Kristin: We are currently preparing a brief for our launch of AccessNano and reflecting on why this approach to learning nanotechnology in schools is different. I think there are two key reasons. Firstly, it values science as a method of inquiry and encourages critical thinking. Students are given opportunities to observe and conduct experiments, to synthesise ideas and to question the social and ethical impacts of technology. Secondly, AccessNano focuses on the latest, cutting-edge applications of nanotechnology (which is exciting), but also on the context of these applications in a way that is relevant for students. So it doesn’t just discuss the science of gold nanoparticles in detecting meningococcal, it also looks at the context in which a faster, accurate test might save lives (including the lives of teenagers).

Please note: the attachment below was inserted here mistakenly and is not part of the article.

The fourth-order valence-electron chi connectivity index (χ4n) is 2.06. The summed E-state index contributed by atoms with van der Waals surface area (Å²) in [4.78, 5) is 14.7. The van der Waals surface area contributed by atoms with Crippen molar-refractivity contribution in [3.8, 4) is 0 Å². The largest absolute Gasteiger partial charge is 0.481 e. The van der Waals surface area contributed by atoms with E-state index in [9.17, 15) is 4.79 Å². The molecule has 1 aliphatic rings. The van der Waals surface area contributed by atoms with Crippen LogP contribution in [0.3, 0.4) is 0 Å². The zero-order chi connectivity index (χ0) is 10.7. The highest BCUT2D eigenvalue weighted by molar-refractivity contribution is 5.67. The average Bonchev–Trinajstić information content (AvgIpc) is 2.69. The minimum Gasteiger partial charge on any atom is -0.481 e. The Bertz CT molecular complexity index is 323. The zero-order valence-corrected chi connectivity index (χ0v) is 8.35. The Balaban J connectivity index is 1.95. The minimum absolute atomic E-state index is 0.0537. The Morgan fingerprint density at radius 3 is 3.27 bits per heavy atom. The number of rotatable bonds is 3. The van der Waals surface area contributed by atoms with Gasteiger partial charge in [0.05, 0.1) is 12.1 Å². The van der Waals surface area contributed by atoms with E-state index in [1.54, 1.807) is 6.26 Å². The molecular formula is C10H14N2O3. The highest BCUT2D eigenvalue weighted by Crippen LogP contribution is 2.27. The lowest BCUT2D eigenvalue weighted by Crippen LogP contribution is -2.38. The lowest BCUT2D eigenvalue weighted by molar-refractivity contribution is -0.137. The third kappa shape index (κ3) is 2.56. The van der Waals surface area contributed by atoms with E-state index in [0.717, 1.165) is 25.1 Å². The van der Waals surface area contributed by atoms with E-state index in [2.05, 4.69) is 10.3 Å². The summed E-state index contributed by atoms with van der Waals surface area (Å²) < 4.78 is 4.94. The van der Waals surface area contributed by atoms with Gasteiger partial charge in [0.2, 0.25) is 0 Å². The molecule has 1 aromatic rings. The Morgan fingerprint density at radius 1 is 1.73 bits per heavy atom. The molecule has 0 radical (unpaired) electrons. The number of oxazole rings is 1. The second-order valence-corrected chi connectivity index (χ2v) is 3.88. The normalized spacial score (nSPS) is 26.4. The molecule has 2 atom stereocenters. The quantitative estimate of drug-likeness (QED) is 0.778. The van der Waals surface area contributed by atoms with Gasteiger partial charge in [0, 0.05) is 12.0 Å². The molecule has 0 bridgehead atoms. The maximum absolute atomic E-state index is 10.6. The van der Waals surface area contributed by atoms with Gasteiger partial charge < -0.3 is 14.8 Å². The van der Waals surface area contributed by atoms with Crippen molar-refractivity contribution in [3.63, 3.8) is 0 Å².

In a nice bit of synchronicity, Andrew Maynard tweeted a link to his new blog post covering an agenda for developing science and technology policy for the US. He suggests five goals:
- Foster science-based decision-making
- Develop a social challenges-driven research agenda
- Build Constituencies
- Nurture critical thinking
- Cultivate civic scientists
Fantastic – and being a fan of science-in-context, I whole-heartedly agree that this is where our focus should be. Andrew covers a lot of ground with these goals and his point about science-fact not science-fantasy is one I’d like to come back to. But in the meantime, I suggest you read his post and add your comments.